Kelvin-Helmholtz Instabilities for Incompressible, Laser, and Magnetospheric Applications
Jean Francois Ripoll, Expert Senior Scientist, Department of Physics, CEA (French Atomic Energy Commission)
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Abstract A series of simulations of the development of Kelvin-Helmholtz instabilities (KHI) between two magnetized (or not) fluids with a common shear layer will be presented. The objective, almost impossible, is to connect between extremely different regimes. One regime is the incompressible regime or weakly compressible regime, described either by the Boussinesq approximation or by the variable density approximation. The other is a regime of compressible dense matter at supersonic speed encountered in laser experiments. The latter is still supersonic but within a low density, encountered at the Earth’s magnetic field external boundary, on the day side, where fast solar winds shock with Earth’s magnetospheric plasma. All regimes will be illustrated and discussed with state-of-the art simulations and/or experiments. In the case of the Earth’s magnetosphere, a digression will be made on the analysis of 3D global MHD simulations of the fine scale turbulent-like velocity structures of the plasma evolving in the plasma sheet. Field and velocity distributions as well as their auto-correlation will be presented with the goal of identifying bulk bubble flows (BBFs). Various numerical and physical effects will be considered, including the effects of the magnetic field for damping KHI, the importance of density gradients, velocity shear, initial perturbation profiles (mono or multi modes), etc., with the goal of addressing all regimes. The extraction of KHI growth rates from simulations will be discussed, with generation of a universal diagram of the instability growth rate as a function of the magnetic field intensity. One goal is the quantification of how nonlinear effects and/or multi-mode instabilities can affect the growth rate and how it differs from the linear regime.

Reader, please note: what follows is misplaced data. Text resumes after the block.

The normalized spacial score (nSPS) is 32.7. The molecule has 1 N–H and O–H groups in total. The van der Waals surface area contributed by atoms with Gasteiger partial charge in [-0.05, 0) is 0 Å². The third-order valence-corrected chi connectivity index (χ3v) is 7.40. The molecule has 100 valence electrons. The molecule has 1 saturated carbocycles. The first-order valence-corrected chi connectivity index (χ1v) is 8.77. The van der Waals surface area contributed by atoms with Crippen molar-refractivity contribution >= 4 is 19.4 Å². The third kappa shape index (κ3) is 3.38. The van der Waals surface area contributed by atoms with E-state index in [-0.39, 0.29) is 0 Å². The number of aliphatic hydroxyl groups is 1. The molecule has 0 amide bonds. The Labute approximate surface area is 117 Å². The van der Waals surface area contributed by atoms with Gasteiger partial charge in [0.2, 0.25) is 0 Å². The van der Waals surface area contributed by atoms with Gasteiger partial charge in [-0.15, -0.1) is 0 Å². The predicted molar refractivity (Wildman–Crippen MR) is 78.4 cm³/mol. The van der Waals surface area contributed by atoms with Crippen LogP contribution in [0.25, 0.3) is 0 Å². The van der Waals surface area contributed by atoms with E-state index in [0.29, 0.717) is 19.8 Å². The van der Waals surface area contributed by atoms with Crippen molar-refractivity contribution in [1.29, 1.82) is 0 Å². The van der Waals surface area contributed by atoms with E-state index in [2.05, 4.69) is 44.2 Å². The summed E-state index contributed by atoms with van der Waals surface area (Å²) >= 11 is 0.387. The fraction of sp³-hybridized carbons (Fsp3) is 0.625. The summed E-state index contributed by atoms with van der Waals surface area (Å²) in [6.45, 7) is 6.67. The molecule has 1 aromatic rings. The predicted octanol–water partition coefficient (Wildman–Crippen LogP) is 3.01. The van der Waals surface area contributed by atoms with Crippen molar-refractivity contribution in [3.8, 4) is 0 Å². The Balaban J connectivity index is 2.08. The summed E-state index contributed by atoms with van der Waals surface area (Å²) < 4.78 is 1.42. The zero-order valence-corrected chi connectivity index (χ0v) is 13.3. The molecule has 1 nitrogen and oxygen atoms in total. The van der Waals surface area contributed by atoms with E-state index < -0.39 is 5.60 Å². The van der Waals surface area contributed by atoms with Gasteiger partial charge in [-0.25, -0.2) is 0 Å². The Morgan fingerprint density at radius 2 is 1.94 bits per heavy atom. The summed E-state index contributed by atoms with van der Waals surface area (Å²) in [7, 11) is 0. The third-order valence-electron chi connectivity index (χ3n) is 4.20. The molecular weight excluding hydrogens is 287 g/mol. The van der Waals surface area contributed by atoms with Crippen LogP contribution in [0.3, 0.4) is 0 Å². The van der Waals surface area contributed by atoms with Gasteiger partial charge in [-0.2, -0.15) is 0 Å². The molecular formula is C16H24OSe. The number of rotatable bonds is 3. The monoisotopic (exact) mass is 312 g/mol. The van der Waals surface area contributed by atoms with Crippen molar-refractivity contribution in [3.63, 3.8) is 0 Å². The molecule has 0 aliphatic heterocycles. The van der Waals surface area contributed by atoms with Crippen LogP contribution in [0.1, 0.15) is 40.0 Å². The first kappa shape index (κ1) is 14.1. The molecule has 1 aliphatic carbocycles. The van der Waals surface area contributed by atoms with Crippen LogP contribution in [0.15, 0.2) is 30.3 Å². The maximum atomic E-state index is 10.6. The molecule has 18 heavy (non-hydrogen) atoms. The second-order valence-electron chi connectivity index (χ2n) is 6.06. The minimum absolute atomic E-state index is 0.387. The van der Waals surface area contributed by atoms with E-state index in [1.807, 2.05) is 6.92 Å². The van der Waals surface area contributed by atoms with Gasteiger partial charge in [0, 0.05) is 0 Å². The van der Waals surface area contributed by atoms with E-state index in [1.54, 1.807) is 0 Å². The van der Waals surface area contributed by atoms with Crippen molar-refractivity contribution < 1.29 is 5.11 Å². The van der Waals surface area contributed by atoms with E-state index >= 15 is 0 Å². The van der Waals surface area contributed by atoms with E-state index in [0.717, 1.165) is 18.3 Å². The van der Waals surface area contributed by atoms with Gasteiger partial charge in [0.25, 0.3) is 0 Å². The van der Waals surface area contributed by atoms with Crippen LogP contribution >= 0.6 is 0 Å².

Bio Dr. Jean-Francois Ripoll (Ph.D in 2001, HDR in 2014) is currently expert senior scientist at CEA (Commissariat à l’Energie Atomique) in the Physics Division of the CEA/DIF center close to Paris. He has an adjunct position at the LRC-MESO of Ecole Normale Supérieure de Cachan and is a member of the LMCE (Laboratory of Matter in Extreme Conditions), an institute of University Paris-Saclay (UPS) and CEA. During his past international career, he had the opportunity to work 5 years, from 2002 to 2007 in the United States, working successively at the Center for Turbulence Research at Stanford University for 3 years (2002-2005) and at the Los Alamos National Laboratory (2005-2007). He is actively involved in atmospheric and magnetospheric physics, in particular the modeling of wave-particle interactions and their effects on the dynamics of trapped energetic electrons in the Earth’s inner magnetosphere for space science applications related to space weather, defense, and non-proliferation. He is leading various international research projects that use satellite observations and massively parallel simulations to produce impactful analysis with the best experts of atmospheric and space sciences. Among them, he works actively with LANL colleagues on space physics research studies, through an officially recorded research program with NNSA. He also collaborates with APL/Center for Geospace Storms to simulate active geomagnetic storms and substorms, particle injections, and plasma instability developments in the magnetosphere. He currently leads an ISSI international research group of ~20 scientists on trapped particles in the inner magnetosphere.